It's National Lung Cancer Awareness Month and a woman who smoked for nearly 50 years is celebrating one-year cancer free.

She said her life is better than ever now and she talked to 9NEWS about what helped her get through some of the difficult times.

"I wanted to use something like this," said Darlene Livingston. "I wanted to use some letters."

A card is often a gift, but for Livingston, it's a passion.

"It relaxes me," she said. "I make all of my own cards."

It has helped her get through some of the difficult times in her life like recently surviving cancer.

"I was kind of devastated because I thought this could never happen to me - like most smokers say," said Livingston.

She said she smoked almost her entire life. As a nurse, she spent years caring for others and felt she should have been more aware.

"I've seen all the horrible things of lung cancer and I still continued to smoke," she said.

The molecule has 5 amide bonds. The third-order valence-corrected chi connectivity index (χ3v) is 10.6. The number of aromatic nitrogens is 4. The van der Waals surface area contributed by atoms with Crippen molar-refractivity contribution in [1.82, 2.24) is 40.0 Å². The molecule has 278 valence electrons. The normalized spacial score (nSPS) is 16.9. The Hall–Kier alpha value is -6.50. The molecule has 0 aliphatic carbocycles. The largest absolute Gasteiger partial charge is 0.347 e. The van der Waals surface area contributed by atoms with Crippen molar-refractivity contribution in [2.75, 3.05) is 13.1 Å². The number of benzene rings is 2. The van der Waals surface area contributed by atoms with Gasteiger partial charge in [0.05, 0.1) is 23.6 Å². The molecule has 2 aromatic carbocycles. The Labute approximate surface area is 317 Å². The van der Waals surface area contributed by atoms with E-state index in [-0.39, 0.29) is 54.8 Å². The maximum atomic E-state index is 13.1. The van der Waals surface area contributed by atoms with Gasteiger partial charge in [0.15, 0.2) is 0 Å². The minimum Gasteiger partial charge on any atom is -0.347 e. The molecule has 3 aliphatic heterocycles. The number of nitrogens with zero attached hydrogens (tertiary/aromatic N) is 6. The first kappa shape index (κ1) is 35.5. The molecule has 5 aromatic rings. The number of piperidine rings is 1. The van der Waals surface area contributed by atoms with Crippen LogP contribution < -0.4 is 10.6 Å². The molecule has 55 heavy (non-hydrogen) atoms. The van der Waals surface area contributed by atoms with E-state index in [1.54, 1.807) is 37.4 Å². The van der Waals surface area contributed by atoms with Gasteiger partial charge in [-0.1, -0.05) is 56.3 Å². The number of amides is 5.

It's something she dealt with 18 years ago when her husband died.

"Cancer took my husband so fast I thought, 'if I don't have anything done how long do I have and if I have something done how long do I have?'" she said.

Luckily, doctors at Swedish Medical Center caught the cancer early with a lung cancer screening.

"The cancer was only in my lung nowhere else in my entire body," Livingston said.

She underwent surgery and chemotherapy and a year later is cancer free.

"It's good, very good," Livingston said.

She said it lets her get back to doing the things she loves - like cardmaking.

People who are active smokers can sometimes qualify to get the lung cancer screening for free - you just need to check with your doctor. Experts say if detected early, cancer can be treated and sometimes cured.